Carey writes as engaging well as ever - building up sympathy for the central character of Jess who's got problems in the real world as well as other different planes. The way he brings in the supernatural elements into the narrative makes her story-arc pretty compelling. The book's got its flaws - it takes too long for us to get going, there are characters' whose stories are downright shudder-inducing, the violence is too real and too close to life and Jess' frequent trips into the Other space really loses sheen pretty fast ( at least for me!) It's like Carey really doesn't want to fictionalize the truths inside a prison and is giving us the raw real deal. But in the middle of this extremely realistic situation, he wants us to do a suspension of disbelief and go on a dream-trip with his heroine. I am not sure it works as effectively.

But as a novel, while not quite a strong follow-up to the Girl with All the Gifts ( because hey, you cannot help but draw a parallel) Fellside is definitely a scary, all-too realistic a walk on the other side of the wall - the line between harsh reality of a prison and the fantasy elements of a dream is blurry but Carey's strong writing turns out to be the winner here, making this grimly hopeful prison-story an eminently readable choice.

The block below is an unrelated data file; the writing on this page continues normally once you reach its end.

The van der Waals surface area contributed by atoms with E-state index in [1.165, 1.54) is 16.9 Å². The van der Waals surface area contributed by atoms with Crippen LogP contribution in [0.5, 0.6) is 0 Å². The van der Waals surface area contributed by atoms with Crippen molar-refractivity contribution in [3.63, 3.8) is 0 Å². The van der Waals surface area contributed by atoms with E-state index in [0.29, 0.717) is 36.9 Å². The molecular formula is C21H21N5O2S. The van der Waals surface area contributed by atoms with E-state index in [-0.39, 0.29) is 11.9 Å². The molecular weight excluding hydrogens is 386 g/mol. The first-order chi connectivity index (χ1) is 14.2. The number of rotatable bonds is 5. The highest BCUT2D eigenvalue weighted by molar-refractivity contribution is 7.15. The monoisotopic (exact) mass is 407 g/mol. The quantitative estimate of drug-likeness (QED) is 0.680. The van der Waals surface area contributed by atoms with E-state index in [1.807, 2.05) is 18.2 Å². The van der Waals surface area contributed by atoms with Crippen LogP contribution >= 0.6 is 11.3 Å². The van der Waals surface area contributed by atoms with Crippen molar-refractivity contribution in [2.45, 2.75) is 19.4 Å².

Tuesday, March 22, 2016


Miss Peregrine's home for peculiar children is an intriguing title - and I confess that while I've heard of the book, I never really thought about checking it out. But yesterday, the trailer caught my attention and Tim Burton's artistic vision really brings out the mystery, adventure and creeping sense of unease that tinges the whole premise. I will get my hands on the book - but for now, feast on Eva Green!! and of course, the peculiar children.

Saturday, March 19, 2016

Knight's Shadow ( Greatcoats# 2) by Sebastien De Castell

Traitor's Blade was one of the best debuts of 2014 and also one of my best reads that year. I wasn't sure how Sebastien De Castell was going to top that. And yet incredibly, he does just that - and so wonderfully well! With the second book in the Greatcoats series, Knight's Shadow that follows the exploits of the lovable roguish trio of Falcio, Kest and Brasti - as they go about trying to fulfill their king's last wishes in a country that is rapidly falling in to the chaos of civil war.